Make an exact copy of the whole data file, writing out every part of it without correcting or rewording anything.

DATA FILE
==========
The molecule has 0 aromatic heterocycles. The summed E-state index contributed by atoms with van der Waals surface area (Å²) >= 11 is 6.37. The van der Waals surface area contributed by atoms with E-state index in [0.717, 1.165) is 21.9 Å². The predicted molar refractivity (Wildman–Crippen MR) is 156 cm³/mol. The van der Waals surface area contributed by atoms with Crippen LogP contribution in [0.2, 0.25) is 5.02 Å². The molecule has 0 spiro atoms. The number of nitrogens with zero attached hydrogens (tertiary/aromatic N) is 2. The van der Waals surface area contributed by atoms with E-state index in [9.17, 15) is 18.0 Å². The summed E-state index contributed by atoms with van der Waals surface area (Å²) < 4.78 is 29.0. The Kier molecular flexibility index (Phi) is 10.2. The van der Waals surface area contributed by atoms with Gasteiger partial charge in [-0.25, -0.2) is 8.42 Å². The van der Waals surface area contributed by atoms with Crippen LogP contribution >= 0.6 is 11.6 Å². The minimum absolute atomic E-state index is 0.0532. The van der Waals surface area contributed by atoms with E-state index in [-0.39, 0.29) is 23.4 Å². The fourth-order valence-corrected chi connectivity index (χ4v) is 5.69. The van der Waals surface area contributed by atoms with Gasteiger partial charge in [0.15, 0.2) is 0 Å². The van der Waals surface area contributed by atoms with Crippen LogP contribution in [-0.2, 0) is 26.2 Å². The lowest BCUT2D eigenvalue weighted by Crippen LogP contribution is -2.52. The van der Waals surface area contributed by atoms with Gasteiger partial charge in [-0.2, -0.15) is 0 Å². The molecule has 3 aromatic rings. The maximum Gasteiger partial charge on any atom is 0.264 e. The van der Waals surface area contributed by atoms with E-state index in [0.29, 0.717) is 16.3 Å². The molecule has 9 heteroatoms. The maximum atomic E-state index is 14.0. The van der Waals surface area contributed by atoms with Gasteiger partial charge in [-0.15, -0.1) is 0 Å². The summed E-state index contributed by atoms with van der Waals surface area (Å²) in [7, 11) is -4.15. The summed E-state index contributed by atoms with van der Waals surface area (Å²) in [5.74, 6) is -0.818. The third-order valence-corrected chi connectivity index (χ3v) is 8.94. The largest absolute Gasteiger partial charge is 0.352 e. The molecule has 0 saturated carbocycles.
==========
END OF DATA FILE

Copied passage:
The molecule has 0 aromatic heterocycles. The summed E-state index contributed by atoms with van der Waals surface area (Å²) >= 11 is 6.37. The van der Waals surface area contributed by atoms with E-state index in [0.717, 1.165) is 21.9 Å². The predicted molar refractivity (Wildman–Crippen MR) is 156 cm³/mol. The van der Waals surface area contributed by atoms with Crippen LogP contribution in [0.2, 0.25) is 5.02 Å². The molecule has 0 spiro atoms. The number of nitrogens with zero attached hydrogens (tertiary/aromatic N) is 2. The van der Waals surface area contributed by atoms with E-state index in [9.17, 15) is 18.0 Å². The summed E-state index contributed by atoms with van der Waals surface area (Å²) < 4.78 is 29.0. The Kier molecular flexibility index (Phi) is 10.2. The van der Waals surface area contributed by atoms with Gasteiger partial charge in [-0.25, -0.2) is 8.42 Å². The van der Waals surface area contributed by atoms with Crippen LogP contribution >= 0.6 is 11.6 Å². The minimum absolute atomic E-state index is 0.0532. The van der Waals surface area contributed by atoms with E-state index in [-0.39, 0.29) is 23.4 Å². The fourth-order valence-corrected chi connectivity index (χ4v) is 5.69. The van der Waals surface area contributed by atoms with Gasteiger partial charge in [0.15, 0.2) is 0 Å². The van der Waals surface area contributed by atoms with Crippen LogP contribution in [-0.2, 0) is 26.2 Å². The lowest BCUT2D eigenvalue weighted by Crippen LogP contribution is -2.52. The van der Waals surface area contributed by atoms with Gasteiger partial charge in [-0.2, -0.15) is 0 Å². The molecule has 3 aromatic rings. The maximum Gasteiger partial charge on any atom is 0.264 e. The van der Waals surface area contributed by atoms with E-state index in [0.29, 0.717) is 16.3 Å². The molecule has 9 heteroatoms. The maximum atomic E-state index is 14.0. The van der Waals surface area contributed by atoms with Gasteiger partial charge in [-0.15, -0.1) is 0 Å². The summed E-state index contributed by atoms with van der Waals surface area (Å²) in [7, 11) is -4.15. The summed E-state index contributed by atoms with van der Waals surface area (Å²) in [5.74, 6) is -0.818. The third-order valence-corrected chi connectivity index (χ3v) is 8.94. The largest absolute Gasteiger partial charge is 0.352 e. The molecule has 0 saturated carbocycles.